Law Expanding Religious Liberty in Kentucky Gets Vetoed
Update (Mar. 27): Lawmakers voted yesterday to override the governor's veto.
Will the legal back and forth make any difference? As the Associated Press reports, "Wayne State University law professor Christopher Lund reviewed the effects of 16 state religious freedom laws, finding they've largely been unused and that people who did claim religious infringement in those states lost more often than they won."
Update (Mar. 26): Southern Baptist leaders in Kentucky are strongly protesting the veto and urge lawmakers to override it.
A religious freedom bill recently passed by the Kentucky state legislature received the stamp of disapproval from Gov. Steve Beshear.
Last Friday, Beshear vetoed Kentucky House Bill 279, which prevented the government from "substantially burdening" citizens' rights to "act in a manner motivated by a sincerely held religious belief."
According to Beshear, the vaguely worded protections outlined in the bill would cause more harm–and unnecessary litigation–than good.
"Imprecise legal standards lead to unforeseen consequences," Beshear said in a statement. "This bill, as written, while well intended, is undermined by precarious legal wording."
The Louisville Courier-Journal reports that "advocates from the state's two largest religious denominations—Roman Catholics and Southern Baptists—have been supporting the bill." Yet, critics say its heightened protections are unnecessary since both federal and state constitutions already guarantee freedom of religion to all citizens.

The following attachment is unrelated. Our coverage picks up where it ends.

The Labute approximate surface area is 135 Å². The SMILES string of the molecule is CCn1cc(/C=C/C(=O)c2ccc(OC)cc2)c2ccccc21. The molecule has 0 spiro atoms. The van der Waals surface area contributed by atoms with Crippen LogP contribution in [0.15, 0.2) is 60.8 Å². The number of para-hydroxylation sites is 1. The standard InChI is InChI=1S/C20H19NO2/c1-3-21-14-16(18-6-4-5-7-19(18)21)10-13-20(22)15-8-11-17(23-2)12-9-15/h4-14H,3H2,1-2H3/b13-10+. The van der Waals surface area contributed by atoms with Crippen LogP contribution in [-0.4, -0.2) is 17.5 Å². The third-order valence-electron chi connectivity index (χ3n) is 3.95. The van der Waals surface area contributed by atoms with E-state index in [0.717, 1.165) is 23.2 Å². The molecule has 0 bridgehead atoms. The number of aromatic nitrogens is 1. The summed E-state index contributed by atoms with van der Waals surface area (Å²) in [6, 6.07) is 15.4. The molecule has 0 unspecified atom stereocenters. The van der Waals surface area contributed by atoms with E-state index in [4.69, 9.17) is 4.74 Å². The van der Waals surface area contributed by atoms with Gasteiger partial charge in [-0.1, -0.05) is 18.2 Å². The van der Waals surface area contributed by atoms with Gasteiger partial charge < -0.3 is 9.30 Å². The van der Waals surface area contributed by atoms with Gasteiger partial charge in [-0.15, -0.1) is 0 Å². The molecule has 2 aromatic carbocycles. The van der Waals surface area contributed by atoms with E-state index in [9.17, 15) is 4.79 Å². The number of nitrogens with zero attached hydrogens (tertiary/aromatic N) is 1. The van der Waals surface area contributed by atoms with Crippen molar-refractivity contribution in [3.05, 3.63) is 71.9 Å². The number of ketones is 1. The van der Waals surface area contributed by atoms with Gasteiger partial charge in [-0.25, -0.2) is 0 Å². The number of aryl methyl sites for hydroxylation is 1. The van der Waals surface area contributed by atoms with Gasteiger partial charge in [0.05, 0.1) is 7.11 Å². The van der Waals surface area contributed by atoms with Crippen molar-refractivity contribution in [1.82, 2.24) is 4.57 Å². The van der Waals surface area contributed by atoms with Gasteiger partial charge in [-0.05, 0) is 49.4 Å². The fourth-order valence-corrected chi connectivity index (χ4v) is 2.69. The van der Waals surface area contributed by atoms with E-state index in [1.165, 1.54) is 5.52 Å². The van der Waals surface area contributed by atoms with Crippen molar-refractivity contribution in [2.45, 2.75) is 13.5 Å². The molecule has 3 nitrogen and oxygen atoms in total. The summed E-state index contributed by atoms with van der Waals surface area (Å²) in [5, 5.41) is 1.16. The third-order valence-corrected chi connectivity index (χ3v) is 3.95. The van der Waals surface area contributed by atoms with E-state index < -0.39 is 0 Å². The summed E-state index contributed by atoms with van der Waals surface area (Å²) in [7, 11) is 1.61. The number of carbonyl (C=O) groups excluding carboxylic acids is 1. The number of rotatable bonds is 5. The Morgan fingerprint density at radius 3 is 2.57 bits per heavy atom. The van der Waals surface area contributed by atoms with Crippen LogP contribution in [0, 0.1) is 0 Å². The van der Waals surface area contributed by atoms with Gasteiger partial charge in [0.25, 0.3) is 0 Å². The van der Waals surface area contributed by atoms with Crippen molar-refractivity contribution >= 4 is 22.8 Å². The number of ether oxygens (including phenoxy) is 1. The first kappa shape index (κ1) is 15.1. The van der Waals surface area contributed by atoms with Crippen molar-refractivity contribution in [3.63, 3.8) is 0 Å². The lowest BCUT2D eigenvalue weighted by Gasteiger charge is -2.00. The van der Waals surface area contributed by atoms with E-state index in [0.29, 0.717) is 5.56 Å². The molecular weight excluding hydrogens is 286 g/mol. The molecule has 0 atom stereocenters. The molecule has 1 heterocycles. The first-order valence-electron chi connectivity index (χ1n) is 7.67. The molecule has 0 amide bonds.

The bill passed by overwhelming margins in both the House and Senate, which plans to override the veto, according to the Richmond Register.
Kentucky recently addressed religious freedom cases involving safety requirements for Amish buggies and placement of church billboards, the Courier-Journal wrote, and in both instances, the government was able to present a compelling interest that would require the religious plaintiffs to obey state laws.
CT previously has reported on the topic of religious freedom, as well as on the Religious Freedom Restoration Act, a federal law that prohibits the government from "substantially burdening" citizens' freedom of religion. In January, CT reported that most Americans are concerned over religious freedom, but can't agree on how to apply it.